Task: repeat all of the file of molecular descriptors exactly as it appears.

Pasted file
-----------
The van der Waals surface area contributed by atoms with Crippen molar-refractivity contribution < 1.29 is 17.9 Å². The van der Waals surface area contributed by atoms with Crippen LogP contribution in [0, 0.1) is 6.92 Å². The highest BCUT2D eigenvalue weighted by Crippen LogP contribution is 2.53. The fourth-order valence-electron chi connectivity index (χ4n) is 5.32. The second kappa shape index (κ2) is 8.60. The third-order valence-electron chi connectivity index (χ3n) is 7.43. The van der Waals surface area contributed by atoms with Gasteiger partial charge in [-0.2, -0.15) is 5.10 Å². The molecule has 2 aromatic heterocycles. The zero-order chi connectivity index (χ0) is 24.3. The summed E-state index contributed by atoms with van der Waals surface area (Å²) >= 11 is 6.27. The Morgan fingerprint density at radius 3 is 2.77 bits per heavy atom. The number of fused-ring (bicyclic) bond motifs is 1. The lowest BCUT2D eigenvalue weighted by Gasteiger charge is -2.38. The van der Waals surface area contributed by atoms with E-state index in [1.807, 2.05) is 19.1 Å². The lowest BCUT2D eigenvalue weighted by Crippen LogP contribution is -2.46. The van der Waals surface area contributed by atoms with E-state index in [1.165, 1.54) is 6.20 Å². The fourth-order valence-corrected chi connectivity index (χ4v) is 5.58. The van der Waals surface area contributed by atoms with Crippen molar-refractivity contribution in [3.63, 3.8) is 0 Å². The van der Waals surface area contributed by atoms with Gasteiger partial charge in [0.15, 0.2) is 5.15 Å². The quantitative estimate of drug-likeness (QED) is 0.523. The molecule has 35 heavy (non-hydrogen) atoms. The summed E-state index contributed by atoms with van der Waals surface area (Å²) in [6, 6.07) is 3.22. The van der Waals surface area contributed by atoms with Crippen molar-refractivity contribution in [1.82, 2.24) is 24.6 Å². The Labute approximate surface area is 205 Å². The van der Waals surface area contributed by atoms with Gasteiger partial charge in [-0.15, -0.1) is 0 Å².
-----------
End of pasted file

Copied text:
The van der Waals surface area contributed by atoms with Crippen molar-refractivity contribution < 1.29 is 17.9 Å². The van der Waals surface area contributed by atoms with Crippen LogP contribution in [0, 0.1) is 6.92 Å². The highest BCUT2D eigenvalue weighted by Crippen LogP contribution is 2.53. The fourth-order valence-electron chi connectivity index (χ4n) is 5.32. The second kappa shape index (κ2) is 8.60. The third-order valence-electron chi connectivity index (χ3n) is 7.43. The van der Waals surface area contributed by atoms with Gasteiger partial charge in [-0.2, -0.15) is 5.10 Å². The molecule has 2 aromatic heterocycles. The zero-order chi connectivity index (χ0) is 24.3. The summed E-state index contributed by atoms with van der Waals surface area (Å²) >= 11 is 6.27. The Morgan fingerprint density at radius 3 is 2.77 bits per heavy atom. The number of fused-ring (bicyclic) bond motifs is 1. The lowest BCUT2D eigenvalue weighted by Gasteiger charge is -2.38. The van der Waals surface area contributed by atoms with E-state index in [1.807, 2.05) is 19.1 Å². The lowest BCUT2D eigenvalue weighted by Crippen LogP contribution is -2.46. The van der Waals surface area contributed by atoms with E-state index in [1.165, 1.54) is 6.20 Å². The fourth-order valence-corrected chi connectivity index (χ4v) is 5.58. The van der Waals surface area contributed by atoms with Crippen molar-refractivity contribution in [3.63, 3.8) is 0 Å². The van der Waals surface area contributed by atoms with Gasteiger partial charge in [0.15, 0.2) is 5.15 Å². The quantitative estimate of drug-likeness (QED) is 0.523. The molecule has 35 heavy (non-hydrogen) atoms. The summed E-state index contributed by atoms with van der Waals surface area (Å²) in [6, 6.07) is 3.22. The van der Waals surface area contributed by atoms with Crippen molar-refractivity contribution in [1.82, 2.24) is 24.6 Å². The Labute approximate surface area is 205 Å². The van der Waals surface area contributed by atoms with Gasteiger partial charge in [-0.15, -0.1) is 0 Å².